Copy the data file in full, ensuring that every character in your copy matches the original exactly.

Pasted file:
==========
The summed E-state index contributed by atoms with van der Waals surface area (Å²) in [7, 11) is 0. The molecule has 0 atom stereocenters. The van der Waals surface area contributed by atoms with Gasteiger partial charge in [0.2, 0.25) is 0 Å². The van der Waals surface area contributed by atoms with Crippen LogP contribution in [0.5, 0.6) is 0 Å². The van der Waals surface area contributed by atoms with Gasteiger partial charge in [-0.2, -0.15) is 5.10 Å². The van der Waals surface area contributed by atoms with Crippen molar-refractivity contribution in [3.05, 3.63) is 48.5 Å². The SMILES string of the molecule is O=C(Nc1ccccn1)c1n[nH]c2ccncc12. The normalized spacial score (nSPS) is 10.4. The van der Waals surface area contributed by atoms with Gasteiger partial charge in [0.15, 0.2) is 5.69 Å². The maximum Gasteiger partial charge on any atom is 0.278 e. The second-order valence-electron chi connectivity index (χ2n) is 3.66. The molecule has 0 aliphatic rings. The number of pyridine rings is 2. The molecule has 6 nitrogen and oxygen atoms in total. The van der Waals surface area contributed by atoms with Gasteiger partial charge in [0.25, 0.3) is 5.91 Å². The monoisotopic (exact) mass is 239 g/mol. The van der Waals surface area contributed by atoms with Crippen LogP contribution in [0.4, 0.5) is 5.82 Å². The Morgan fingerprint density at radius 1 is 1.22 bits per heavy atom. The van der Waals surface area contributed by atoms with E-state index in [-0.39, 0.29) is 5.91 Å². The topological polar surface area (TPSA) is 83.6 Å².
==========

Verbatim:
The summed E-state index contributed by atoms with van der Waals surface area (Å²) in [7, 11) is 0. The molecule has 0 atom stereocenters. The van der Waals surface area contributed by atoms with Gasteiger partial charge in [0.2, 0.25) is 0 Å². The van der Waals surface area contributed by atoms with Crippen LogP contribution in [0.5, 0.6) is 0 Å². The van der Waals surface area contributed by atoms with Gasteiger partial charge in [-0.2, -0.15) is 5.10 Å². The van der Waals surface area contributed by atoms with Crippen molar-refractivity contribution in [3.05, 3.63) is 48.5 Å². The SMILES string of the molecule is O=C(Nc1ccccn1)c1n[nH]c2ccncc12. The normalized spacial score (nSPS) is 10.4. The van der Waals surface area contributed by atoms with Gasteiger partial charge in [0.15, 0.2) is 5.69 Å². The maximum Gasteiger partial charge on any atom is 0.278 e. The second-order valence-electron chi connectivity index (χ2n) is 3.66. The molecule has 0 aliphatic rings. The number of pyridine rings is 2. The molecule has 6 nitrogen and oxygen atoms in total. The van der Waals surface area contributed by atoms with Gasteiger partial charge in [0.25, 0.3) is 5.91 Å². The monoisotopic (exact) mass is 239 g/mol. The van der Waals surface area contributed by atoms with Crippen LogP contribution in [0.4, 0.5) is 5.82 Å². The Morgan fingerprint density at radius 1 is 1.22 bits per heavy atom. The van der Waals surface area contributed by atoms with E-state index in [-0.39, 0.29) is 5.91 Å². The topological polar surface area (TPSA) is 83.6 Å².